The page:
Hon. Andrew Kaluya member of parliamentfor Kigulu County South,Iganga District, disagreed with the notion of protecting any cigarette manufactures because they both manufacture products that need strong controls among which banning the products from Uganda and availing alternative crops to farmers makes the most feasible argument. I with great pleasure acknowledge that Uganda removed Tobacco from its priority of Crops.
It must be recalled that section 23 (a) of the Tobacco Control Act no.22 of 2015, prohibits persons that contribute to or may contribute to the formulation….of public health policies on tobacco control from providing any incentive, benefits or privileges or preferential tax exemptions to the tobacco industry.
Incidentally, Tobacco manufacturers agree that tobacco use affects the lungs, causes heart diseases and kill its consumers as prescribed on their packs. A National NCD risk factor survey conducted in 2014 shows that one in every four adults in Uganda suffers from a Non-Communicable Disease.
And yet the Centre for Tobacco Control Africa (CTCA) in 2017 found that, the total health cost of tobacco use including the direct cost of treatment and the indirect costs of loss of income and productivity from death and disability in Uganda is UGX 328.82 billion, which is equivalent to US$126.48 million.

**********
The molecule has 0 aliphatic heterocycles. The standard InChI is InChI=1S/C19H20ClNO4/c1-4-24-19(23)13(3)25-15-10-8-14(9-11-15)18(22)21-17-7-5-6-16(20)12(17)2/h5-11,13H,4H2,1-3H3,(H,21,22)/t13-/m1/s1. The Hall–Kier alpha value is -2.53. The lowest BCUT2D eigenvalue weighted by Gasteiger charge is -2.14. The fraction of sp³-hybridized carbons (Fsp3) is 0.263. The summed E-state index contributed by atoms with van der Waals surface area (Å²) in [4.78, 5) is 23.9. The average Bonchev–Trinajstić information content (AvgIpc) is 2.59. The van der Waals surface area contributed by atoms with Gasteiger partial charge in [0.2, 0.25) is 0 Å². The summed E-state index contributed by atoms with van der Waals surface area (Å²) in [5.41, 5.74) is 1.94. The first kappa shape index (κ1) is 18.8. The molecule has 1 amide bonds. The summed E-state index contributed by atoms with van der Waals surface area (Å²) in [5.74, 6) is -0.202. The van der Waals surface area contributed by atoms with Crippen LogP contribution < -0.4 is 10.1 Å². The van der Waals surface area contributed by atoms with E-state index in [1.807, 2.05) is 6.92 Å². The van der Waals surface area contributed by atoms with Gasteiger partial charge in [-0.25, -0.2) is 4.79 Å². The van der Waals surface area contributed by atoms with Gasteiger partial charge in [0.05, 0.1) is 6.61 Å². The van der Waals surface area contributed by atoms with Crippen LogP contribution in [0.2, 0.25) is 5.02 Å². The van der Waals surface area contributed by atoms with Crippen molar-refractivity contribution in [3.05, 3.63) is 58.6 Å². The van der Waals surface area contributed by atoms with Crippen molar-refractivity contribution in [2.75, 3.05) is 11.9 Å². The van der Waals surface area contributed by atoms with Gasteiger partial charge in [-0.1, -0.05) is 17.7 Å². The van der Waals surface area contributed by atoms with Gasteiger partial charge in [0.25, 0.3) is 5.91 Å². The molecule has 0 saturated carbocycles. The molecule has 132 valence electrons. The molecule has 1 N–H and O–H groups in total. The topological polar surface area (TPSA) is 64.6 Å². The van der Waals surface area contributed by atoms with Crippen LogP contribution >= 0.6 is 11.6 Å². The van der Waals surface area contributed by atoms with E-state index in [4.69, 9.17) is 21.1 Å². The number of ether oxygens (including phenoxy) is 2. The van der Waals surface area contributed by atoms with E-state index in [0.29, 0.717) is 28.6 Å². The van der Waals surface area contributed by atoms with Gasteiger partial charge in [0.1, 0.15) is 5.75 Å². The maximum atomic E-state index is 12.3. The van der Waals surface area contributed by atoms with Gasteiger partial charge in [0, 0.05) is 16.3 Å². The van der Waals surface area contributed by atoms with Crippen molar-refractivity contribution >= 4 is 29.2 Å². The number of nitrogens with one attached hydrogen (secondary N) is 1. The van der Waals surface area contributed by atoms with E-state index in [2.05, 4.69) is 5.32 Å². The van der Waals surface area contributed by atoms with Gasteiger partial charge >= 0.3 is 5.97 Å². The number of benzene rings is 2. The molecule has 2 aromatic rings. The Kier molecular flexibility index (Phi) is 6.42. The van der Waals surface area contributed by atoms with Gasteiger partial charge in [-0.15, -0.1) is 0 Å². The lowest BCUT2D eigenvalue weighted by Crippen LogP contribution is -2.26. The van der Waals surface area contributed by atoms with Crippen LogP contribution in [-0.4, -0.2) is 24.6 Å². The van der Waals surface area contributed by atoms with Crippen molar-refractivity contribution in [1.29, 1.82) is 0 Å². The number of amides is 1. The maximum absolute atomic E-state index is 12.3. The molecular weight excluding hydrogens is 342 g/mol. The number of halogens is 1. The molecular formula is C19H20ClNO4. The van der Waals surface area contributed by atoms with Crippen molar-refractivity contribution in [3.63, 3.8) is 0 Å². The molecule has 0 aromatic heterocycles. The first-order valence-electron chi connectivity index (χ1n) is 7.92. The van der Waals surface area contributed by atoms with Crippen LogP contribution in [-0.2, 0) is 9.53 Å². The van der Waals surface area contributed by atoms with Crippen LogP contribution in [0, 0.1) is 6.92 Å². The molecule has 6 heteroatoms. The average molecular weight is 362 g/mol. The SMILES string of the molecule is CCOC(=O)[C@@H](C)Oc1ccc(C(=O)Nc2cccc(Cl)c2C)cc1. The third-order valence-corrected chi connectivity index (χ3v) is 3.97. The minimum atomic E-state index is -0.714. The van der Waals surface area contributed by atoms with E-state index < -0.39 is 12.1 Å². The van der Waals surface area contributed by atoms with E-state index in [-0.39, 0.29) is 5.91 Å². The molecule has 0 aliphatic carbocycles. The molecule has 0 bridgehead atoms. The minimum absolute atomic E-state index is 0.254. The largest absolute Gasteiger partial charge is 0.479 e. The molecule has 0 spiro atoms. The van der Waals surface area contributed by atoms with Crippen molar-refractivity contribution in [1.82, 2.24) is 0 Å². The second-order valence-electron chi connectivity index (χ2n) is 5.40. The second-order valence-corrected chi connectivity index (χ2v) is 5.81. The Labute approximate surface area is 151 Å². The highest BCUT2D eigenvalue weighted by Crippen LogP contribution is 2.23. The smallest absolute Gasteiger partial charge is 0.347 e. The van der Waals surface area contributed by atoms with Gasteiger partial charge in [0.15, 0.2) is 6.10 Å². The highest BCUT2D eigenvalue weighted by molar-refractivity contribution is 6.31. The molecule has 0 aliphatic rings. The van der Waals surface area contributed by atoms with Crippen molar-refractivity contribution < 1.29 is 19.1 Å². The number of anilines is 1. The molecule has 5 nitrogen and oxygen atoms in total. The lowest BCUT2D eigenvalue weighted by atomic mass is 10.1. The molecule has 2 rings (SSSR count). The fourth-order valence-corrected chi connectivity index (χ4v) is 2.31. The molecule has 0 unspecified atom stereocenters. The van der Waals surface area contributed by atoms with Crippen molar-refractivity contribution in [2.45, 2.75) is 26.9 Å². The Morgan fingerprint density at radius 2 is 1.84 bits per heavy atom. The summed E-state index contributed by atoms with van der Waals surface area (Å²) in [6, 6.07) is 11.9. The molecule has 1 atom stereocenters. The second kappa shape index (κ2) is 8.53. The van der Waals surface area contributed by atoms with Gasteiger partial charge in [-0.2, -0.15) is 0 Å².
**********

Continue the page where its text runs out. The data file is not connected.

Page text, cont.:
Expensive cigarettes translate to health gains
When taxes raise cigarettes prices, the poor get more health benefits than the rich. The relationship between price and income is very important. When prices increase faster than salaries, people must earn more to afford their cigarettes, which decreases cigarette consumption and increases the rate of quitting.
WHO calculates that if all countries increase taxes on cigarette packs by 50% there would be 49 million fewer smokers and this would avert 11 million deaths from smoking based on unpublished WHO simulations using the 2012 data).
The benefits of cessation are many and occur for a number of serious diseases soon after quitting. Only one year after quitting smoking, the risk of coronary heart diseases is about half that of a smoker. The stroke risk is reduced to that of non- smokers 5 to 15 years after quitting. After10 years of cessation, the risk of lung cancer fails to about half that of a smoker, and there is a decreased risk of cancer of the mouth, throat, oesophagus, bladder, cervix and pancreas according to WHO.
France, for example, increased its taxes substantially and regularly between the early 1990s and 2005, tripling its inflation-adjusted cigarette prices. This was followed by a reduction in sales by more than 50%. The health impact of this dramatic reduction in consumption was seen just a few years later with a reduction in lung cancer death rates for young men. Death rates went down by 50% during the same period. After a period of unchanged tax rates between 2005 and 2009, France has started to regularly increase tobacco taxes since 2010.
Raising taxes on tobacco improves economies for Government
In addition to reducing tobacco use and the associated health burden, tax increases generate substantial additional revenues to governments. Tax increases are a win-win situation because they are good for both public health and government revenues. Government revenues raised in this way can be used for health and other public benefit.